Low Dose Naltrexone Associated With Reduced Medication Use In Ulcerative Colitis and Crohn's Disease
Evidence is emerging that Low Dose Naltrexone (LDN) has a valid place in the treatment of inflammatory bowel disease. Naltrexone is pain receptor blocker. I use high doses of its relative Narcan to revive people with overdoses from pain killers in the hospital. In very low doses it has multiple interesting beneficial effects on the body including anti-inflammatory, pain relieving, anti-cancer and more.
This study was creatively undertaken with prescription data from over 500 patients with ulcerative colitis, a chronic inflammatory gut condition that causes pain, bleeding and often necessitates the use of potent steroids and anti-inflammatories and immunotherapies (with all their potential side effects). About half of the patients were on LDN and the other half were not treated with LDN. The researchers could see the prescriptions filled by both groups and noted some distinct differences.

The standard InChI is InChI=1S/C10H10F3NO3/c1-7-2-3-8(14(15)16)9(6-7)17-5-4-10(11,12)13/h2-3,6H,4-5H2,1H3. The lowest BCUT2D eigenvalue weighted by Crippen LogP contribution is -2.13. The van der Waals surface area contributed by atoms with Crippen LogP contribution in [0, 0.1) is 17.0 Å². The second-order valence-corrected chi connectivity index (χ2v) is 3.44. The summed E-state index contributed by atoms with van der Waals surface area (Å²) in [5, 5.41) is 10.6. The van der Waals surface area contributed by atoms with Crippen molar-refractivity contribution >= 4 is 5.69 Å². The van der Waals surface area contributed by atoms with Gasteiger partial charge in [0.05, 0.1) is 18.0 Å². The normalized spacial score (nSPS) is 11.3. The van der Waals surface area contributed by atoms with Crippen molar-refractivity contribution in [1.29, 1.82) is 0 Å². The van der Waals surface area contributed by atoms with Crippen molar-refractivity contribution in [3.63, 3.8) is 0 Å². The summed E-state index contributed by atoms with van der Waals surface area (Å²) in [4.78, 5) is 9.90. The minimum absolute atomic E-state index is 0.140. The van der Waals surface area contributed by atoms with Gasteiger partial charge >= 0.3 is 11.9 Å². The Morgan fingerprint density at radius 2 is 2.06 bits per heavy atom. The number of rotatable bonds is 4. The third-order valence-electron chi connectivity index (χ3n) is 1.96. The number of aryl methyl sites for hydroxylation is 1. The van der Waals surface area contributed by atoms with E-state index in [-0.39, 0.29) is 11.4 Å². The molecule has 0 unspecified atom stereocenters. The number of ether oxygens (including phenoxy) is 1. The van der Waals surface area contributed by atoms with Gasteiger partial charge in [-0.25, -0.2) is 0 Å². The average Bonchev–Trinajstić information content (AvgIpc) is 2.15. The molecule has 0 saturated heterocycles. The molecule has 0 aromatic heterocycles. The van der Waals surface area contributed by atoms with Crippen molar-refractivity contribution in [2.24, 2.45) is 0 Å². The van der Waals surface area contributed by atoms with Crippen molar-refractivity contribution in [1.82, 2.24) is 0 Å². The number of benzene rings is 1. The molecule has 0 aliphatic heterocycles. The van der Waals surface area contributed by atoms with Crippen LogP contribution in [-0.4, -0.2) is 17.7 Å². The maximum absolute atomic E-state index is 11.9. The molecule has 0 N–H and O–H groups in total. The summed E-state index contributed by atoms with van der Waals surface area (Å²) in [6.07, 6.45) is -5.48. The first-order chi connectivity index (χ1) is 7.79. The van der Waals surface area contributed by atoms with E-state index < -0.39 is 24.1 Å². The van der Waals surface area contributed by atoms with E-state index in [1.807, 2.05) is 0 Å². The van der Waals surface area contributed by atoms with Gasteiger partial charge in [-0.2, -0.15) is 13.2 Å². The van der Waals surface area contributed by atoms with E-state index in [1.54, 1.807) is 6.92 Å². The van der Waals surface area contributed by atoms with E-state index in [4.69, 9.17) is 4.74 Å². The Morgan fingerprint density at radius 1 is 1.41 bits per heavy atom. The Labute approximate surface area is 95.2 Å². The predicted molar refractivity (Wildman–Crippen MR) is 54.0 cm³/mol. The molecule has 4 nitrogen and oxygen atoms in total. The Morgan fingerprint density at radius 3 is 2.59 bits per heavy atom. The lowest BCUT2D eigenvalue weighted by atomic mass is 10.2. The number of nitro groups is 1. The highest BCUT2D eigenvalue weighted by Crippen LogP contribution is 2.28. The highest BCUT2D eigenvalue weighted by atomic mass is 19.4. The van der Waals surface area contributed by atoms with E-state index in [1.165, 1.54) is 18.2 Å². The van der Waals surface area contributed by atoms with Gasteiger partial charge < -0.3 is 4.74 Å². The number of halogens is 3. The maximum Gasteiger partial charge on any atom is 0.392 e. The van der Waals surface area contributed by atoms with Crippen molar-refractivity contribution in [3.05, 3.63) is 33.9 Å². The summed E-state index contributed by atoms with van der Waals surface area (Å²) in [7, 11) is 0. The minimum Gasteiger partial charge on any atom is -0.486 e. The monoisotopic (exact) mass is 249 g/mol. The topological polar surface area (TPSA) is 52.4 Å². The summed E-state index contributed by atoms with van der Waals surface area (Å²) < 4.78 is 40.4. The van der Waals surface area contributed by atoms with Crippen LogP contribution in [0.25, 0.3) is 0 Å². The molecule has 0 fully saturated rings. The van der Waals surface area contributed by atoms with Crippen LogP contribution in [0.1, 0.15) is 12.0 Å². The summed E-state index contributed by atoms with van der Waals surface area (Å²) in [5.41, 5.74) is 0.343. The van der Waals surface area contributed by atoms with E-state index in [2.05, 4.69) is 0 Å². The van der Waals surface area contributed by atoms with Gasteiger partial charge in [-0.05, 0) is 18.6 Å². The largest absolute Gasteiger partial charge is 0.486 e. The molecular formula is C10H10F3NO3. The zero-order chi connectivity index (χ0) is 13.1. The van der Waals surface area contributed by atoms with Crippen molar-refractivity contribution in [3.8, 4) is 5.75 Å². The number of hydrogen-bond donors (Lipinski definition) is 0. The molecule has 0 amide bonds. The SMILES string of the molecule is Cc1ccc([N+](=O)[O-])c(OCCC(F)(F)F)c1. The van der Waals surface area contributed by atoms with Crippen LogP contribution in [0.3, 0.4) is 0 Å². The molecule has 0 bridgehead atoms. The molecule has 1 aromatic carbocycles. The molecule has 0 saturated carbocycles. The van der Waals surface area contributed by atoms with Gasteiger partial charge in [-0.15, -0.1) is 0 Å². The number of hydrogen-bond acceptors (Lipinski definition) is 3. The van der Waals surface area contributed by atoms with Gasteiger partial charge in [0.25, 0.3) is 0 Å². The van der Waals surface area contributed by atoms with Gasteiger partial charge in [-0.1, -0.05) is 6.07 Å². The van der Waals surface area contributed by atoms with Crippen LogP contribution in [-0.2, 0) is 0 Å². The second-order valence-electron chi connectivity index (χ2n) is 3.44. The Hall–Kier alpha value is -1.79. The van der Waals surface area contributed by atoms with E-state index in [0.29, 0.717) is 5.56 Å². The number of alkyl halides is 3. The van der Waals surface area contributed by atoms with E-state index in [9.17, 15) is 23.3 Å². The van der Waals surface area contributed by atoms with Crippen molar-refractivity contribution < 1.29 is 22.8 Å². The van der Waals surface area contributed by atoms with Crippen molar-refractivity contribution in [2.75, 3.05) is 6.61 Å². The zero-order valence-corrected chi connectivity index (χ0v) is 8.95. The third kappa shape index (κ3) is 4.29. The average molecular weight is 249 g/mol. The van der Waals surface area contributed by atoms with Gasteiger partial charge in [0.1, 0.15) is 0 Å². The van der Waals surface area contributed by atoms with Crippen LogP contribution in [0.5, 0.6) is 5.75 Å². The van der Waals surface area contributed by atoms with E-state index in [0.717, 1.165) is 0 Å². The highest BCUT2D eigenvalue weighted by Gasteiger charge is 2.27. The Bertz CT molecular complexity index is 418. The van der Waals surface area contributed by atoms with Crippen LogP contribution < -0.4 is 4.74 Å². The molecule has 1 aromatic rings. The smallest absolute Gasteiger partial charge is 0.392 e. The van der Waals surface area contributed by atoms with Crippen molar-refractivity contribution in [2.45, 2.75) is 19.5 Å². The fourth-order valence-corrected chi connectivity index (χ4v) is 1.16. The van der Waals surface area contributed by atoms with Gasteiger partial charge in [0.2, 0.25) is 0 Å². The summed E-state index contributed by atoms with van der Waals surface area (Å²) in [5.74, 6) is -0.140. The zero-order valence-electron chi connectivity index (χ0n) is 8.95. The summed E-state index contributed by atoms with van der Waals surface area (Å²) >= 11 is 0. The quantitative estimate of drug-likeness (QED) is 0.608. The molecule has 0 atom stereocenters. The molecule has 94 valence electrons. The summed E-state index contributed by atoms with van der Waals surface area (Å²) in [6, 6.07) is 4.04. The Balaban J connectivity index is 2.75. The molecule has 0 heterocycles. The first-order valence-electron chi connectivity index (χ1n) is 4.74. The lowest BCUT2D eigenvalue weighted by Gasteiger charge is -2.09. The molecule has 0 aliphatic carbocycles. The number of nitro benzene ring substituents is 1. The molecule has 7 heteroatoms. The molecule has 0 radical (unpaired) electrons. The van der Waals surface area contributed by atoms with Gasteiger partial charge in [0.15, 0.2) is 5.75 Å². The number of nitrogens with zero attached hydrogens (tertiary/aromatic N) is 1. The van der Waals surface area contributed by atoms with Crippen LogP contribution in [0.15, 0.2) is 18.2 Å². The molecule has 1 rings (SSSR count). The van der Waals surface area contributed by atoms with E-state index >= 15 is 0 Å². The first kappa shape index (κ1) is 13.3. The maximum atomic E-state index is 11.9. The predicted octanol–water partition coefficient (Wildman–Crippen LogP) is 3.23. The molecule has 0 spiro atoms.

The LDN group filled about half the amount of steroids (44% and 53% reductions in Crohn's and Ulcerative colitis patients). Overall there was a 12% reduction of their filling (and presumed need) of all medications. This study is done in Norway where access to health care and prescriptions are not a potential confounding issue. LDN was associated with less use of anti-inflammatory drugs and immunosuppressants. There are several helpful lifestyle modifications and natural medications to help manage Ulcerative Colitis and Crohn's Disease and now there is even more exciting evidence that LDN is a cornerstone of treatment.